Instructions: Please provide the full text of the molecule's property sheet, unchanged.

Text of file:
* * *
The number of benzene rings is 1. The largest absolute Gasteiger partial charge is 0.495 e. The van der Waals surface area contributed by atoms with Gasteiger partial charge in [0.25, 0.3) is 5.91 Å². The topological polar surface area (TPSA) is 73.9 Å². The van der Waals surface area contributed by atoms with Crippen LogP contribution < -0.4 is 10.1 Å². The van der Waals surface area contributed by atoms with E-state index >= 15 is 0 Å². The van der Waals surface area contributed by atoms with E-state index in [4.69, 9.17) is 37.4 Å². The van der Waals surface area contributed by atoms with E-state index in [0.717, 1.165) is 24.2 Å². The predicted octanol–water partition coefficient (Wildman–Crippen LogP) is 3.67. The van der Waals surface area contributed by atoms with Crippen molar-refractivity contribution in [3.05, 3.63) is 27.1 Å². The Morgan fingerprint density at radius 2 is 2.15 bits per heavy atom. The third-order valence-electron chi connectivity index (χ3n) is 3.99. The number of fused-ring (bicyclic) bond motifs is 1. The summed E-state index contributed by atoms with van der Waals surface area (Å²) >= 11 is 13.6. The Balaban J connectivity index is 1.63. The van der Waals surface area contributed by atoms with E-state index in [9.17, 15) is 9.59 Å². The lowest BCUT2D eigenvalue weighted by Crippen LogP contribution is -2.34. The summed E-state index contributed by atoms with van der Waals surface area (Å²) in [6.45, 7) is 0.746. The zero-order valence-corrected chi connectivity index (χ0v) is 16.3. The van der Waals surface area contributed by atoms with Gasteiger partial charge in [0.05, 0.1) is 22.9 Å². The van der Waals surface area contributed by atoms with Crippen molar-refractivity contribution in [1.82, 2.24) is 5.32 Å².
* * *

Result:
The number of benzene rings is 1. The largest absolute Gasteiger partial charge is 0.495 e. The van der Waals surface area contributed by atoms with Gasteiger partial charge in [0.25, 0.3) is 5.91 Å². The topological polar surface area (TPSA) is 73.9 Å². The van der Waals surface area contributed by atoms with Crippen LogP contribution < -0.4 is 10.1 Å². The van der Waals surface area contributed by atoms with E-state index >= 15 is 0 Å². The van der Waals surface area contributed by atoms with E-state index in [4.69, 9.17) is 37.4 Å². The van der Waals surface area contributed by atoms with E-state index in [0.717, 1.165) is 24.2 Å². The predicted octanol–water partition coefficient (Wildman–Crippen LogP) is 3.67. The van der Waals surface area contributed by atoms with Crippen molar-refractivity contribution in [3.05, 3.63) is 27.1 Å². The Morgan fingerprint density at radius 2 is 2.15 bits per heavy atom. The third-order valence-electron chi connectivity index (χ3n) is 3.99. The number of fused-ring (bicyclic) bond motifs is 1. The summed E-state index contributed by atoms with van der Waals surface area (Å²) >= 11 is 13.6. The Balaban J connectivity index is 1.63. The van der Waals surface area contributed by atoms with E-state index in [9.17, 15) is 9.59 Å². The lowest BCUT2D eigenvalue weighted by Crippen LogP contribution is -2.34. The summed E-state index contributed by atoms with van der Waals surface area (Å²) in [6.45, 7) is 0.746. The zero-order valence-corrected chi connectivity index (χ0v) is 16.3. The van der Waals surface area contributed by atoms with Gasteiger partial charge in [0.05, 0.1) is 22.9 Å². The van der Waals surface area contributed by atoms with Crippen molar-refractivity contribution in [1.82, 2.24) is 5.32 Å².